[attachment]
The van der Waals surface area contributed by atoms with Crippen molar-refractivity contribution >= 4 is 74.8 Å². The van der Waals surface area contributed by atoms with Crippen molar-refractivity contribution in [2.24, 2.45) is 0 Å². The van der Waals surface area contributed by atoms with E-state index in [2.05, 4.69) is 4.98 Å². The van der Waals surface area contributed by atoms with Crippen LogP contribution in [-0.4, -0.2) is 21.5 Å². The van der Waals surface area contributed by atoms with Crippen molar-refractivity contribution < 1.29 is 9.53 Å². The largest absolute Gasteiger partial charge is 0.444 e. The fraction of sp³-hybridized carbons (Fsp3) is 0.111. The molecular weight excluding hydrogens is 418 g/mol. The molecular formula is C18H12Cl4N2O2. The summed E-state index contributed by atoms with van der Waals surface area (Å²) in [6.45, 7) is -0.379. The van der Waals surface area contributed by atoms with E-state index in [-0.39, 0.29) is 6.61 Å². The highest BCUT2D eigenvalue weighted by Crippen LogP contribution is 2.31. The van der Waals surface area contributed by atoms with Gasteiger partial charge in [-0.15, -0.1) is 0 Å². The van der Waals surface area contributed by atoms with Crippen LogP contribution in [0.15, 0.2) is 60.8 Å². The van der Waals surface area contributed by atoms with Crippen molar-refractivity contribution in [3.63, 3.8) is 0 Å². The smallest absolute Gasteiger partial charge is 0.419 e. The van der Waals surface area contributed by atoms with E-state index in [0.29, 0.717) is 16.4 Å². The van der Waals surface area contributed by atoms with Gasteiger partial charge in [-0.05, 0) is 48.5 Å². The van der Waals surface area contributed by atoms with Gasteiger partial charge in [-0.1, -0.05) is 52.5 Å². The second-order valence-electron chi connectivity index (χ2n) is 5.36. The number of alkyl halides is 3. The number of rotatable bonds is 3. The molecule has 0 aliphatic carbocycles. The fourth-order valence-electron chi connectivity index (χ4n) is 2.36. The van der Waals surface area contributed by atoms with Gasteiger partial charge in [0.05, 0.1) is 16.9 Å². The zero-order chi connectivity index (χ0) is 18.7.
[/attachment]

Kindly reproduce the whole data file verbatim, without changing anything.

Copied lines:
The van der Waals surface area contributed by atoms with Crippen molar-refractivity contribution >= 4 is 74.8 Å². The van der Waals surface area contributed by atoms with Crippen molar-refractivity contribution in [2.24, 2.45) is 0 Å². The van der Waals surface area contributed by atoms with E-state index in [2.05, 4.69) is 4.98 Å². The van der Waals surface area contributed by atoms with Crippen LogP contribution in [-0.4, -0.2) is 21.5 Å². The van der Waals surface area contributed by atoms with Crippen molar-refractivity contribution < 1.29 is 9.53 Å². The largest absolute Gasteiger partial charge is 0.444 e. The fraction of sp³-hybridized carbons (Fsp3) is 0.111. The molecular weight excluding hydrogens is 418 g/mol. The molecular formula is C18H12Cl4N2O2. The summed E-state index contributed by atoms with van der Waals surface area (Å²) in [6.45, 7) is -0.379. The van der Waals surface area contributed by atoms with E-state index in [-0.39, 0.29) is 6.61 Å². The highest BCUT2D eigenvalue weighted by Crippen LogP contribution is 2.31. The van der Waals surface area contributed by atoms with Gasteiger partial charge in [-0.15, -0.1) is 0 Å². The van der Waals surface area contributed by atoms with Crippen LogP contribution in [0.15, 0.2) is 60.8 Å². The van der Waals surface area contributed by atoms with Crippen molar-refractivity contribution in [3.63, 3.8) is 0 Å². The smallest absolute Gasteiger partial charge is 0.419 e. The van der Waals surface area contributed by atoms with E-state index in [0.29, 0.717) is 16.4 Å². The van der Waals surface area contributed by atoms with Gasteiger partial charge in [-0.05, 0) is 48.5 Å². The van der Waals surface area contributed by atoms with Gasteiger partial charge in [-0.1, -0.05) is 52.5 Å². The second-order valence-electron chi connectivity index (χ2n) is 5.36. The number of alkyl halides is 3. The number of rotatable bonds is 3. The molecule has 0 aliphatic carbocycles. The fourth-order valence-electron chi connectivity index (χ4n) is 2.36. The van der Waals surface area contributed by atoms with Gasteiger partial charge in [0.05, 0.1) is 16.9 Å². The zero-order chi connectivity index (χ0) is 18.7.